Highgate mum with cancer calls for life-saving therapy to be offered by NHS

PUBLISHED: 15:27 21 February 2018 | UPDATED: 15:31 21 February 2018

Mother of three Linda Allinson is battling against breast cancer. Picture: LINDA ALLINSON

Mother of three Linda Allinson is battling against breast cancer. Picture: LINDA ALLINSON


A mother of three with cancer forced to sell the family home to pay for treatment abroad has called for the life-saving therapy to be made available on the NHS.

Linda Allinson, from Highgate, was diagnosed with breast cancer in 2013. She went on to do all the things recommended by doctors with rounds of chemotherapy leading to radiotherapy. But the HER2 positive cancer strain spread and almost five years after diagnosis her options were fast running out so she began a search for alternative medication.

Anti-body drug TDM1 kept the cancer at bay for 18 months, but it then became resistant.

The former recruitment consultant, whose illness ended her career, tried every drug trial she could before opting for a cocktail of cancer drugs, perjeta, herceptin and capecitabine.

However, Mrs Allinson spent her life savings forking out more than £4,000 for each three week course because she did not qualify for perjeta on the NHS.

When that treatment stopped working she turned to immunotherapy – which reawakens the body’s own defences – available in Germany for a six figure sum, but only offered for some cancers in the UK, and not Linda’s.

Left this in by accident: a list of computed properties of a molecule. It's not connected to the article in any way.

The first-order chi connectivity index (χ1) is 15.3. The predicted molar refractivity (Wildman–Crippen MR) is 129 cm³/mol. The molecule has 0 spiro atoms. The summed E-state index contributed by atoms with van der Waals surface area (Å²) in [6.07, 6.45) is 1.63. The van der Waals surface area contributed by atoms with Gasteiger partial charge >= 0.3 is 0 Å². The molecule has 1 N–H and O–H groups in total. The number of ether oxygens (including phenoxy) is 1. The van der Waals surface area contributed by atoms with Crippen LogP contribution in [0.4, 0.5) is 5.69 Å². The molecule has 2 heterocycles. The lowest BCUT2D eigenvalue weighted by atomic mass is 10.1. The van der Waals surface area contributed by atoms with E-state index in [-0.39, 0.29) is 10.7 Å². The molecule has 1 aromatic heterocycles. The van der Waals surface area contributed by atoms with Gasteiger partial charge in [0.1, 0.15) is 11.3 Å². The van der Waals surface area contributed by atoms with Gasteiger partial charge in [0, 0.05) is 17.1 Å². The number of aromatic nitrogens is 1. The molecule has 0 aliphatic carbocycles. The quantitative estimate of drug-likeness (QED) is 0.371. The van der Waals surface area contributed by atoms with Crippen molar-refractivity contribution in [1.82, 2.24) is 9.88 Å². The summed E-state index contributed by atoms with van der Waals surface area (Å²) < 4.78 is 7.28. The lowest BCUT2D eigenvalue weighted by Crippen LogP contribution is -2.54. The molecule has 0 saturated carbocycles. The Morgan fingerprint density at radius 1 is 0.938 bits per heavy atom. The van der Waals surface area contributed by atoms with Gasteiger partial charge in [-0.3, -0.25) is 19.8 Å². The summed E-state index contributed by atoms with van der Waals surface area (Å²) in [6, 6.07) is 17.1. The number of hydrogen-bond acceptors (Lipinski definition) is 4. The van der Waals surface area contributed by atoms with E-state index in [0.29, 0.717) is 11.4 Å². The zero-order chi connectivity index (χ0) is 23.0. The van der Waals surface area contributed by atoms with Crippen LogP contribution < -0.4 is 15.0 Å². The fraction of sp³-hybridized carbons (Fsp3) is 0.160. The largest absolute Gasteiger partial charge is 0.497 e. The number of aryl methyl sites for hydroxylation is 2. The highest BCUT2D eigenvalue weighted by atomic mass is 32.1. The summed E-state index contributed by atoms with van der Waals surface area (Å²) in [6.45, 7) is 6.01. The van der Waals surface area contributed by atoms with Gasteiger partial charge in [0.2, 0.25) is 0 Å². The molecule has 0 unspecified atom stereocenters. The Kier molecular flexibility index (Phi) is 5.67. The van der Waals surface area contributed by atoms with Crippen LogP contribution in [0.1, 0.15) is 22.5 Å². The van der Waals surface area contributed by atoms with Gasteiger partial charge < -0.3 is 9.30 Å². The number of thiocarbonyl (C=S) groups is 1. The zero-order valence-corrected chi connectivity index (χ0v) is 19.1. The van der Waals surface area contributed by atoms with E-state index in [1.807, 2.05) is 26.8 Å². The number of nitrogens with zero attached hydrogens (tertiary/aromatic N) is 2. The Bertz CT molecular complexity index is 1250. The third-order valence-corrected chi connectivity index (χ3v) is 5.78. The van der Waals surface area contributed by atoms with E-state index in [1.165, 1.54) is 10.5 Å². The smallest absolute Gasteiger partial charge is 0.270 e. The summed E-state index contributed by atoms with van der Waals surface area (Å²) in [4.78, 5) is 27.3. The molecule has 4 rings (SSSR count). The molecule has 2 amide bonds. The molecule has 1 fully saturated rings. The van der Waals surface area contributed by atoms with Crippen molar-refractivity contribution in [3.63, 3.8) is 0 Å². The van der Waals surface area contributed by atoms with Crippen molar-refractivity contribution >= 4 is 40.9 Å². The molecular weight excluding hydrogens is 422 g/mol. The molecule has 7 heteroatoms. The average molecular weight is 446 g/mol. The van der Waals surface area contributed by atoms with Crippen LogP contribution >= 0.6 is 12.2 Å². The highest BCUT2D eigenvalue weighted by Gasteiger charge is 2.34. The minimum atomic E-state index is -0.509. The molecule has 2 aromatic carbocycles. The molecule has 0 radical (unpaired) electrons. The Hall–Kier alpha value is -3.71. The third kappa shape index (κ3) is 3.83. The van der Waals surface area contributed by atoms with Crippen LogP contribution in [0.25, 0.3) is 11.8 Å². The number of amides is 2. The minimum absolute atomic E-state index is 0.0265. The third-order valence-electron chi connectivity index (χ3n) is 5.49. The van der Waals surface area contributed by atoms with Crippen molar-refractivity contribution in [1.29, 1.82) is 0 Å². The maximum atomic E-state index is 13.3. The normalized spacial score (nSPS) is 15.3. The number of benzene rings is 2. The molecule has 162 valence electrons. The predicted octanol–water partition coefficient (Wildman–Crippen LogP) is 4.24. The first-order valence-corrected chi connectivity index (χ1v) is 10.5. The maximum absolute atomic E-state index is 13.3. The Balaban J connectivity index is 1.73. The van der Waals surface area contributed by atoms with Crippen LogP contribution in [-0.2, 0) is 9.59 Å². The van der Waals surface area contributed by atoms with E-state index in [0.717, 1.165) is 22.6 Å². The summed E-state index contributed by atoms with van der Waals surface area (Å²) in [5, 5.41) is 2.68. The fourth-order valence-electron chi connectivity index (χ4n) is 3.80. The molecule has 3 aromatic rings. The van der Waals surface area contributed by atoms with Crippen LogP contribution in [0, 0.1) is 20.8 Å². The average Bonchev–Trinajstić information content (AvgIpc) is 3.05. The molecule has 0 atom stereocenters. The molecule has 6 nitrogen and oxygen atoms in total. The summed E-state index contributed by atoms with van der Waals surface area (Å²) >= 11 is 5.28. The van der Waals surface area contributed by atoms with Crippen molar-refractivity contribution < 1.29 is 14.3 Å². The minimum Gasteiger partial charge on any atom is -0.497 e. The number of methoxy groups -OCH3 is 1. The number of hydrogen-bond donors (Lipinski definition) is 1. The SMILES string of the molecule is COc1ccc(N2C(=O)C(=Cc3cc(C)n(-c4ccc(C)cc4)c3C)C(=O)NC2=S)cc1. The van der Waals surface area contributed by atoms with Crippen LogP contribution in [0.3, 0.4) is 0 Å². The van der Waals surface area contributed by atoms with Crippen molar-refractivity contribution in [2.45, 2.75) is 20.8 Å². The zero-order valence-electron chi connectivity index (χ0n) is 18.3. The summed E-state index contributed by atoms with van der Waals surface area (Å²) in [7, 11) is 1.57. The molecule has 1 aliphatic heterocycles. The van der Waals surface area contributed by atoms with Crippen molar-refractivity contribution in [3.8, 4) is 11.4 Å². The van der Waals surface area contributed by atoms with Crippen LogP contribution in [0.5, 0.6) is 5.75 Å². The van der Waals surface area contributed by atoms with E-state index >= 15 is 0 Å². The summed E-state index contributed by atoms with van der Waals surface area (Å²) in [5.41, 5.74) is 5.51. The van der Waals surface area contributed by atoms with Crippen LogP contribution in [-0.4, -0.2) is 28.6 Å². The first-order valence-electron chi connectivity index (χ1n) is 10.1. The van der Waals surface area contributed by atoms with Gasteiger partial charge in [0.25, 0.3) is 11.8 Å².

Mrs Allinson said: “It’s terrible it isn’t available on the NHS. Our position on cancer survival rates in Britain is not good.”

And echoing former MP Tessa Jowell, who called for better treatment of cancer patients in a speech in parliament, Mrs Allinson added: “People shouldn’t have to go abroad. I find it really frustrating we don’t offer this. It all comes down to the cost and having to stick to rules which are not always best for the patient.”

Mrs Allinson, whose liver recently started to fail, said the system is failing patients with researchers not sharing knowledge of the disease.

She said: “If I want to find out about alternative treatments used abroad I have to look for them myself. It’s a full time job trying to stay alive.”

To pay for the immunotherapy Mrs Allinson and her husband have had to put their home up for sale. Family friends have also raised £78,000 towards medical costs and are staging a Ceilidh on March 9 at St Joseph’s Parish Centre in Highgate to help.

“The support is wonderful. I’m so grateful for it,” Mrs Allinson said. “We’ll miss our family home, but we’re selling for the right reasons. We’re hopeful this treatment will work and I’ll have more time with my family.”

An NHS England spokesman said: “More people than ever before are surviving cancer thanks to improved NHS cancer care, and this is being backed by investment of £130million in state of the art radiotherapy equipment.

“Immunotherapy treatment is already available on the NHS for some cancers and is being considered by NICE for others.

“Together with NICE we have also launched a new-look cancer drugs fund meaning patients will be able to access promising new and innovative treatments much quicker,” he added.

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